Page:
SONORA – The Academy for Ranch Management is offering a basic prescribed burning workshop Aug. 14-16 at the Texas A&M AgriLife Research Station located on State Highway 55 between Sonora and Rocksprings.
The basic course is open to those who would like to learn about the benefits of prescribed burning and the basics of planning and carrying out a prescribed burn, said Ray Hinnant, a Texas A&M AgriLife Research senior research associate in College Station.
The workshop also constitutes the first half of Texas’ Prescribed Burn Board-approved course required for Certified and Insured Prescribed Burn Manager licenses by the Texas Department of Agriculture, Hinnant said.
A license holder has the ultimate authority and responsibility when conducting a prescribed burn, according to department rules, Hinnant said. The burn manager must meet the minimum standards of training and experience and maintain required insurance. There are three types of certified and insured burn managers: private, commercial and not-for-profit.
Individual registration is $395 for the workshop, plus a $45 facilities-use fee due upon arrival. Persons interested in attending should go to http://agrilife.org/arm/ for a registration form. For more information, call Hinnant at 979-820-1778 or Jeanne Andreski at 979-862-2128.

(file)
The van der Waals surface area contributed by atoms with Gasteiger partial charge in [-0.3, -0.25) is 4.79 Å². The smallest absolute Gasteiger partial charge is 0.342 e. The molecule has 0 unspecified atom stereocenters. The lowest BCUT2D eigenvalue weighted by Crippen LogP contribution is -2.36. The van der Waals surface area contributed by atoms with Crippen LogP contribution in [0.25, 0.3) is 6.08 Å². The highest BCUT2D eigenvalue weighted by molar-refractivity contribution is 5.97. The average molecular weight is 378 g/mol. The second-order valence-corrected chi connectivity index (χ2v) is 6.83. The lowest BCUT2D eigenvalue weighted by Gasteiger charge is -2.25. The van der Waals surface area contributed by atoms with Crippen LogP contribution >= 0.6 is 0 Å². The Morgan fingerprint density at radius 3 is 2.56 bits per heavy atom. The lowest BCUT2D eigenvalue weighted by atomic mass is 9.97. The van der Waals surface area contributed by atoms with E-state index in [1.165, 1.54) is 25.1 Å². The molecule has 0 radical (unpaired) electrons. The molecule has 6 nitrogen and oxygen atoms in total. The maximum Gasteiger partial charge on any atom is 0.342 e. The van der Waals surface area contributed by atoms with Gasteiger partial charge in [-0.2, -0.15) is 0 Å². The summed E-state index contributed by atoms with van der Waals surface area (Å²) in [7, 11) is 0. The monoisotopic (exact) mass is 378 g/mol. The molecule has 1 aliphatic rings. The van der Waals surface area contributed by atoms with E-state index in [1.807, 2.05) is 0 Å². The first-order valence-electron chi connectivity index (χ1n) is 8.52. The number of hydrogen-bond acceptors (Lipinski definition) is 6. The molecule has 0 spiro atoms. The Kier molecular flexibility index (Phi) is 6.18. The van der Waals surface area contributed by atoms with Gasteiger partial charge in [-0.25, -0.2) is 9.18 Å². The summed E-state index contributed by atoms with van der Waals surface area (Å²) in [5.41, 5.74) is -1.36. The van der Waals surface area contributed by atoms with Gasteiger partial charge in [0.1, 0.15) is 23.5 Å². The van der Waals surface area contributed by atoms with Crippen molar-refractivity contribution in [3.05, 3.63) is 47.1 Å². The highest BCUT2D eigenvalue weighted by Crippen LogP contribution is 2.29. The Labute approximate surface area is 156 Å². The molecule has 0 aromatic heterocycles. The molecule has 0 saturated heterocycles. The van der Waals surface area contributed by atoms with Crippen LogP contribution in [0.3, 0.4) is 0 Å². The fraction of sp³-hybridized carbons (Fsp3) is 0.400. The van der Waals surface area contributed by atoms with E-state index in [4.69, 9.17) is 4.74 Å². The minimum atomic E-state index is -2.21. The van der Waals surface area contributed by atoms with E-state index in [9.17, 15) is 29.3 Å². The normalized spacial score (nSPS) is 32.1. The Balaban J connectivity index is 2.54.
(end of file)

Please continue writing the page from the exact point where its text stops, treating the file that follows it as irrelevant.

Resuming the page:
This basic workshop provides information on the history and benefits of prescribed burning, weather, fuels and fuel moisture, and the equipment that is used on a burn, Hinnant said. Developing a burn plan and coordinating a burn also will be discussed.
The workshops provide information on burning, as well as the utility of prescribed burn associations for those who want to pursue a private or association certificate, he said. A teaching burn will also be conducted if possible.
The Academy for Ranch Management has been providing annual prescribed burn training since 2001, Hinnant said. The AgriLife Research station at Sonora has a long history of prescribed burning research, and participants will be able to look at short- and long-term burns to evaluate their effectiveness and observe ecosystem restoration in progress.
“Dr. Charles “Butch” Taylor, superintendent of the research station and a lead instructor, is a pioneer in the use of summer fires to control prickly pear and cedar, as well as the development of and rapid increase in prescribed burn associations, which is based on the neighbor-helping-neighbor premise, in Texas and throughout the U.S.,” Hinnant said.
Hinnant, also a lead instructor for the workshop, was one of the first Commercial Certified and Insured Prescribed Burn Managers licensed through the Texas Department of Agriculture.
Both instructors have years of experience training prescribed burn association members and working with them to conduct large- and small-scale prescribed burns on individual ranches, Hinnant said.